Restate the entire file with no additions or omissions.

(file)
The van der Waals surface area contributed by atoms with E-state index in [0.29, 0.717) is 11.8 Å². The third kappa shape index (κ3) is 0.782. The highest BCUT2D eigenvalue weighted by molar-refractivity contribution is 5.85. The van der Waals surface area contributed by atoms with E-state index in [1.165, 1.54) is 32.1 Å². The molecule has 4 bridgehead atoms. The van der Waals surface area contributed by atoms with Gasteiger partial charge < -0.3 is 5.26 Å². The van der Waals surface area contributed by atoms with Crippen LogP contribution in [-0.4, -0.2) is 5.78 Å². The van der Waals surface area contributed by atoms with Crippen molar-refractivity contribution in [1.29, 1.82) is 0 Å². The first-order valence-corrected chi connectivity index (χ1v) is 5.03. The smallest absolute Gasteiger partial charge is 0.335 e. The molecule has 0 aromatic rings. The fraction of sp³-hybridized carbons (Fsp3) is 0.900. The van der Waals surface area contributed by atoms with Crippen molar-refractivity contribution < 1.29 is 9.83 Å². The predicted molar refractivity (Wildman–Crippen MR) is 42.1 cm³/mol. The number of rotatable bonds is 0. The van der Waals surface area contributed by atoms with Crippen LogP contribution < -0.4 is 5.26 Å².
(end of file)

The van der Waals surface area contributed by atoms with E-state index in [0.29, 0.717) is 11.8 Å². The third kappa shape index (κ3) is 0.782. The highest BCUT2D eigenvalue weighted by molar-refractivity contribution is 5.85. The van der Waals surface area contributed by atoms with E-state index in [1.165, 1.54) is 32.1 Å². The molecule has 4 bridgehead atoms. The van der Waals surface area contributed by atoms with Gasteiger partial charge < -0.3 is 5.26 Å². The van der Waals surface area contributed by atoms with Crippen LogP contribution in [-0.4, -0.2) is 5.78 Å². The van der Waals surface area contributed by atoms with Crippen molar-refractivity contribution in [1.29, 1.82) is 0 Å². The first-order valence-corrected chi connectivity index (χ1v) is 5.03. The smallest absolute Gasteiger partial charge is 0.335 e. The molecule has 0 aromatic rings. The fraction of sp³-hybridized carbons (Fsp3) is 0.900. The van der Waals surface area contributed by atoms with Crippen molar-refractivity contribution < 1.29 is 9.83 Å². The predicted molar refractivity (Wildman–Crippen MR) is 42.1 cm³/mol. The number of rotatable bonds is 0. The van der Waals surface area contributed by atoms with Crippen LogP contribution < -0.4 is 5.26 Å².